OK, so now I'm going to start blogging about current events. In this entry, I will cover Occupy Wall Street.
The "Occupy" Movement started in New York City in mid-September and has gone viral, both nationally and internationally. Although there is no clear message, the primary issues that appear to be on the protesters' minds range from crony capitalism to "income inequality" to social issues to even the existence of capitalism. Despite these disparities in a particular message, one thing is clear: People are angry at the status quo.
The main point of this entry: Is Occupy Wall Street good or bad?
Being angry itself and protesting corruption is not wrong. In fact, it shows that people are recognizing that something is going on in this country. Our government is in bed with corporations, big banks, big labor, and special interests. And more often than not, those special interests and big bucks take precedence over We the People. That is something that needs to be made known to the general public.
However, those participating? They ruin the cause, turning it into one major negative.
Comparisons are also made between Occupy and past and present causes.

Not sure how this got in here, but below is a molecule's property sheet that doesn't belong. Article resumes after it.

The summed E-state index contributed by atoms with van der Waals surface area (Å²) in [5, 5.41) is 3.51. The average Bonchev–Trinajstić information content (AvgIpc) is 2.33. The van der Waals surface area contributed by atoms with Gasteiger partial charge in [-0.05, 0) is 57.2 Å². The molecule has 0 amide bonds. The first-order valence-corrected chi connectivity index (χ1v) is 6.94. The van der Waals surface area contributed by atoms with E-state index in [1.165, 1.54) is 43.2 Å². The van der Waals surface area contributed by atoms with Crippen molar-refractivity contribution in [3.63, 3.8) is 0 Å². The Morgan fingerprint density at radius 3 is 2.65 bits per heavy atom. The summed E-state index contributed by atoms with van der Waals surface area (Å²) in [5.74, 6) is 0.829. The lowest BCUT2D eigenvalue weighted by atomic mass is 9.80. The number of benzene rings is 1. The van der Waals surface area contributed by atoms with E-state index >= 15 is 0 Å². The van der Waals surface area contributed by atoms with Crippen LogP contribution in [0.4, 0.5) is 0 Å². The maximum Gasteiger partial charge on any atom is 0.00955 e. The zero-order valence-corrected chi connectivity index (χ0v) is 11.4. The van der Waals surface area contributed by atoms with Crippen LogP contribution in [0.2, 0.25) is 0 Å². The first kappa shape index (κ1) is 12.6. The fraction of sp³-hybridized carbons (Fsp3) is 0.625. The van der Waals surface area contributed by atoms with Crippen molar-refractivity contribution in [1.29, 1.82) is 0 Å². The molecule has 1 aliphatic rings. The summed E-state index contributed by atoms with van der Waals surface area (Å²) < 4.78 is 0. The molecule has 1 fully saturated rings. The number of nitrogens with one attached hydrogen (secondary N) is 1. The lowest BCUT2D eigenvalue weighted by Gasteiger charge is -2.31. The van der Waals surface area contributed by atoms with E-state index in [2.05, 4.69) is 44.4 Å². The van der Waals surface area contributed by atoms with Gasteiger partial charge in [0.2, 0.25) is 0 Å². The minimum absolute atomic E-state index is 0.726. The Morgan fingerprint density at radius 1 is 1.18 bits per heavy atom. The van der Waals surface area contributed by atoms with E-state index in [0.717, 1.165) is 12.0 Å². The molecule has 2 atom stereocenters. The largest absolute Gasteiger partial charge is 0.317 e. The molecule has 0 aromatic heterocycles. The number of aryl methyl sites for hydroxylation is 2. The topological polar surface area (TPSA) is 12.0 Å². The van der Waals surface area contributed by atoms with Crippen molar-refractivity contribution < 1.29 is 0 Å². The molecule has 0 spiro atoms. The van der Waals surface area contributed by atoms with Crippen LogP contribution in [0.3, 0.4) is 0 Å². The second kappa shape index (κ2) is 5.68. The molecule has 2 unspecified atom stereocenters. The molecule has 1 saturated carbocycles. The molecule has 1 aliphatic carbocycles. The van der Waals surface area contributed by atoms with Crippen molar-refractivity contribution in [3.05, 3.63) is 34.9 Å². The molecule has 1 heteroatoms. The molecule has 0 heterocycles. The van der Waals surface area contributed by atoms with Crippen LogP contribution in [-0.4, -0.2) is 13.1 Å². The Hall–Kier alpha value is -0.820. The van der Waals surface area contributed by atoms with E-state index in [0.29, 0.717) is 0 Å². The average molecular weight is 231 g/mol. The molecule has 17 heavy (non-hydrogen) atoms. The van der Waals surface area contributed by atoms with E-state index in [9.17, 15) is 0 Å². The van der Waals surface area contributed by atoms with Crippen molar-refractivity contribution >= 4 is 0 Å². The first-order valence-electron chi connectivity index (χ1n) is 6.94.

Some compare this to the Tea Party Movement that sprung in the beginning of 2009 (although the real Tea Party began in December 2007) as a result of President Obama's statist policies. But how many Tea Party events do you know had two-month campouts? How many Tea Partiers defacated and urinated in public? How many Tea protests had people blaming the Jews for the financial collapse? How many Tea Partiers made it harder for businesses (and I am referring to small and medium businesses here, not the mega ones) to operate on a daily basis? Were there ever rapes at Tea Party demonstrations? Did any Tea Party protest have to deal with outbreaks of tuberculosis (I know you're probably thinking; "TB?! That's sooooooo last century!"), STDs, and hosts of other diseases and health hazards? Did any Tea person ever deal drugs? Was anyone ever murdered at a Tea Party event? Other than the fact that both groups are angry at the status quo, the comparison is downright laughable.
Some also compare the protests to the anti-war and civil rights protests of the 1960s. But the comparison is invalid. This article outlines some of my reservations with the Movement above, plus it also calls out many of the protesters' unrealistic demands and beliefs, as well as the fact that many are young, naive, and idealistic.
Occupy doesn't have a whole lot going for it when it is endorsed by statists, communists, Nazis, Islamists, and Big Labor. It takes away the whole "grassroots" image of it.
So, how do I answer the question "Occupy Wall Street: Good or Bad?" My answer: It was an initial good that turned into something bad.
And there you go.